iOS 6 is just a day old, but users are griping about Apple's new homegrown apps. CNET tells you what's happening and how it affects you.
Kent GermanFormer senior managing editor / features
Kent was a senior managing editor at CNET News. A veteran of CNET since 2003, he reviewed the first iPhone and worked in both the London and San Francisco offices. When not working, he's planning his next vacation, walking his dog or watching planes land at the airport (yes, really).
Josh Lowensohn joined CNET in 2006 and now covers Apple. Before that, Josh wrote about everything from new Web start-ups, to remote-controlled robots that watch your house. Prior to joining CNET, Josh covered breaking video game news, as well as reviewing game software. His current console favorite is the Xbox 360.
It's only been a day since iOS 6 went live, but the world has sounded with a Greek chorus of complaints over the new Maps app made by Apple.
In case you don't already know, iOS 6 makes a big change in your iPhone, iPad, and iPod Touch's mapping features. It removes the Google Maps app that you've long used and replaces it with Apple's home-baked mapping service. At first, you may not notice the change since the app's icon, and much of the interface looks almost the same. Once you try to use it, though, you'll see differences straightaway.
In our initial anecdotal testing for CNET's iPhone 5 and iOS 6 reviews, we noticed both good and bad points. On the upside, we welcomed the new turn-by-turn directions and the 3D flyover feature was lovely. Yet, we also found that search results weren't quite as robust and transit directions weren't an option at all.
It was a decent effort for a first pass, but now that Apple Maps are being crowd-tested by millions of new iOS 6 users around the world, problems are becoming more apparent. Put simply: there's plenty of icing, but the cake ain't finished baking. So where does that leave existing iOS users who want to upgrade to iOS 6 -- and prospective iPhone 5 buyers who will get it by default? In this FAQ, CNET will tell you everything that you need to know.
Q: What does the new Maps app add that the old Google app did not?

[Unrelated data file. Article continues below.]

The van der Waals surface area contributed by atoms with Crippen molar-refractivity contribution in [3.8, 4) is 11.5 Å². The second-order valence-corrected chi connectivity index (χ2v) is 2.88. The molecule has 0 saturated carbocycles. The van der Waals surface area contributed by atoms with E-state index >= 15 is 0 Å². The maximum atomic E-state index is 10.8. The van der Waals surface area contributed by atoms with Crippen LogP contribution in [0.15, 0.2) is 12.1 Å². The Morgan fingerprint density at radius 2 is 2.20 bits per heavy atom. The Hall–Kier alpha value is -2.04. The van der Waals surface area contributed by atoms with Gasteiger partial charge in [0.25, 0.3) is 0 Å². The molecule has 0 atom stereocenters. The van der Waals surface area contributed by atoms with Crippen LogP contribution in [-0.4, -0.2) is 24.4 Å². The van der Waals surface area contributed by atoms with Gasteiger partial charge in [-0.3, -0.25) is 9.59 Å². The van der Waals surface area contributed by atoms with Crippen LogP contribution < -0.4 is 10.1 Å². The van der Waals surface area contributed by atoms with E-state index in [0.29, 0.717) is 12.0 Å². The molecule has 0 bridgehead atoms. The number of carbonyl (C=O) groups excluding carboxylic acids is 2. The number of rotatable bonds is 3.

A: Most importantly, turn-by-turn directions. Up until now, you had to reply on third-party apps for that feature. Some are free, but the better ones could cost up to $40 or more. And as Android users will tell you, it's been a free integrated feature on their phones for years. So that's a big plus.
For iPhone 4S, iPhone 5, and the new iPad, iOS 6 also adds 3D views and a flyover feature (with the latter it's like you're zooming over a city in a low-flying airplane). Both features are more entertaining than useful, but they pack a pretty big wow factor, at least for the first few minutes (see below).
Other little touches include the capability to physically reorient the map with two fingers and see reviews of points of interest.
Q: What does the new Maps app lose compared with the old one?
A: The number one thing is Google's database. Apple Maps sources its location information from Yelp, which so far is less reliable than Google's offering. For example, in his iPhone 5 review, CNET's Scott Stein found that a search for coffee showed him only Starbucks and not a locally owned shop across the street. Also, a search for Mac repair did not turn up a business that has always showed on Google Maps. This issue should get better, but for now it's pretty bad. Losing Google's database also means you lose Street View.
Also, you totally lose mass transit directions, which always existed on Google Maps. Though there is a button with a tiny bus icon, it shows only a list of third-party transit apps (so why include the button at all?). If you already own such an app it will appear at the top of the list, and when pressed, kick you out to that app. Otherwise, you'll be directed to the iTunes App Store to download a title. That's not really helpful for a few reasons.
First off, switching to a third-party app for transit directions takes you out of the mapping feature. That means a lot of switching back and forth between the transit instructions and the map of the surrounding area (Google Maps had it all on one screen). Also, the third-party apps don't always tell how to get to the transit stop and then on to your final destination. Again, Google Maps told you the whole story.
Granted, only people who take transit will care about this feature. But the point is that Apple has removed a useful feature that you formerly got for free. Some of the third-party options are great, and they may even be better than Google Maps, but you now have to jump through an extra hoop. And more importantly, some of those other apps will cost you.
Q: Can I go back to the old Maps app?
A: Sort of. At this point, a real Google Maps app like you used to have is not available.
But as Matt Elliott explains here, you can point your iPhone's browser to maps.google.com and get that same mapping information, complete with business listings, directions, public transit data, and even bike routes. What you're missing is street view and use of the compass to help direct you.
Q: What do I lose with maps.google.com compared with the old Google-powered maps app in iOS 5?